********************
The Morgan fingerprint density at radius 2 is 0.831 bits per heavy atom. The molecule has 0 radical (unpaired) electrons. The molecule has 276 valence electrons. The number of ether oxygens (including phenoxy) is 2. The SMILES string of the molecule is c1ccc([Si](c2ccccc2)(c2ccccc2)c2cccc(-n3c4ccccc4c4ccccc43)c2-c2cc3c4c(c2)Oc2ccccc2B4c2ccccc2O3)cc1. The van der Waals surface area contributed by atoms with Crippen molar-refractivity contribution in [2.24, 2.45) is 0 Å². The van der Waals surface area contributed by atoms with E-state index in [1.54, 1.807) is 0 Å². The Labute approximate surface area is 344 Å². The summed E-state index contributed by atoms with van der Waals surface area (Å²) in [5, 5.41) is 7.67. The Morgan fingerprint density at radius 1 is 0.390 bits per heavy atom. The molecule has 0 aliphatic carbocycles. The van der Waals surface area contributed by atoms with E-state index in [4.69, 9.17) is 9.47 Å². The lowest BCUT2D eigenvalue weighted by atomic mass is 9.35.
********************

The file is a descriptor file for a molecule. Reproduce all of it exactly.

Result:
The Morgan fingerprint density at radius 2 is 0.831 bits per heavy atom. The molecule has 0 radical (unpaired) electrons. The molecule has 276 valence electrons. The number of ether oxygens (including phenoxy) is 2. The SMILES string of the molecule is c1ccc([Si](c2ccccc2)(c2ccccc2)c2cccc(-n3c4ccccc4c4ccccc43)c2-c2cc3c4c(c2)Oc2ccccc2B4c2ccccc2O3)cc1. The van der Waals surface area contributed by atoms with Crippen molar-refractivity contribution in [2.24, 2.45) is 0 Å². The van der Waals surface area contributed by atoms with E-state index in [1.54, 1.807) is 0 Å². The Labute approximate surface area is 344 Å². The summed E-state index contributed by atoms with van der Waals surface area (Å²) in [5, 5.41) is 7.67. The Morgan fingerprint density at radius 1 is 0.390 bits per heavy atom. The molecule has 0 aliphatic carbocycles. The van der Waals surface area contributed by atoms with E-state index in [4.69, 9.17) is 9.47 Å². The lowest BCUT2D eigenvalue weighted by atomic mass is 9.35.